From Web 2.0 and Enterprise 2.0 to Management 2.0
By the middle of the 1990s, technologies appeared that could support at least some of these claims. The Internet and commercial enterprise systems such as ERP made the dream of cross-functional applications based around business processes a reality for many companies. These applications let general managers deploy redesigned workflows, specify interdependencies, and allocate decision rights across their organizations. They let managers, in other words, impose IT's complements across arbitrarily large footprints.
More recently, Enterprise 2.0 technologies have come on line to offer almost precisely the opposite capability. These tools let the same complements emerge over time, instead of imposing them up front. Many questions remain about both classes of technology, but one thing is clear: Both of them operate primarily at the level of the organization, not the level of the single task or process. Because of this, general managers are their most natural constituency—the group of knowledge workers who will be most influential, and most influenced.
So, as a result of some relatively recent additions to the toolkit of corporate IT, general managers can be added to the list of knowledge workers who have very powerful digital tools at their disposal, and who need to learn how to use them well.
Figure 2: Teamwork, Project Management 2.0 style
VoIP for SOA: Giving Voice to Enterprise 2.0 Web Services via AJAX
SOA and Enterprise 2.0 have a very common goal, in that the purpose of both is to detach applications from underlying technology, whether it's on the back-end system or the front-end interface. In this instance, desktops are an enterprise's biggest expense and biggest management headache. By moving services out to the cloud, Enterprise 2.0 promises to liberate companies and end-users from the constant and expensive upgrade cycle for both hardware and software.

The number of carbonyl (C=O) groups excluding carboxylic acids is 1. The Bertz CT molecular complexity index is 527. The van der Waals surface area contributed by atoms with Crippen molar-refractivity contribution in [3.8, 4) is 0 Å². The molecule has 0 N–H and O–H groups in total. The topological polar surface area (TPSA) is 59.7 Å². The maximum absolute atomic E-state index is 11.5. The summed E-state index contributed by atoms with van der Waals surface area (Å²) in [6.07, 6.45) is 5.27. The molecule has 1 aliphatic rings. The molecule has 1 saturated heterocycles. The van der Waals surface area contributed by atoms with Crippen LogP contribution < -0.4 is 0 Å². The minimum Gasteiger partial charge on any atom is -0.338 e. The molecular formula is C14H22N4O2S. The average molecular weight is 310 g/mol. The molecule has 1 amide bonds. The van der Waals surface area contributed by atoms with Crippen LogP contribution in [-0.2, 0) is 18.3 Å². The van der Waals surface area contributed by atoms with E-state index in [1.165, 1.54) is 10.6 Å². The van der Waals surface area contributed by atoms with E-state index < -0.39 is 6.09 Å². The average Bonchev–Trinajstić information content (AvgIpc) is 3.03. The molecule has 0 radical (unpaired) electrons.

Competitive advantage can come, in some environments, from harnessing the power of VoIP and SOA to evolve existing applications into rich Enterprise 2.0 Web services that enhance collaboration, employee productivity and the customer experience.
For example, AJAX developers can use WSDLs to embed granular telephony functionality into their business applications, processes, web services, and wikis—independent of the existing telephony infrastructure and without computer telephony integration (CTI) expertise.
In my view, the barriers to the adoption of Enterprise 2.0 are as much behavioral as much as they are technological.
Executives, long used to ruling from the top of the corporate hierarchy, will have to learn a new skill: humility. "Companies that are extremely hierarchical have trouble adapting," Tim O'Reilly, CEO of tech book publisher O'Reilly Media, which runs the annual Web 2.0 Conference, has said. "They'll be outperformed by companies that don't work that way. Ultimately, taking full advantage of Web 2.0 may require—get ready—Management 2.0."
Corporate America won't be transformed by Enterprise 2.0 over the next five years, but there will be some companies that will use it successfully and profit from its use.
A final word from Professor Andrew P. McAfee of Harvard Business School, a leading proponent of Enterprise 2.0: "I think it has the potential to be a game changer. Being honest, we have to admit that it's still early in this trend. We don't know how easy it's going to be to deploy these technologies. We don't know how deeply they are going to penetrate organizations. We're not exactly clear on the magnitude of the benefit."
Appendix A: Web Evolution
Web 1.0: Connected Information
- Information delivered as linked Web Pages
- Enabled by HTTP, HTML, Browsers
- Transformed how we accessed information
Web 1.5: Connected Applications
- Service Oriented Architecture
- Enabled by XML, SOAP, WSDL, Web services
- Transforming how we design & use applications
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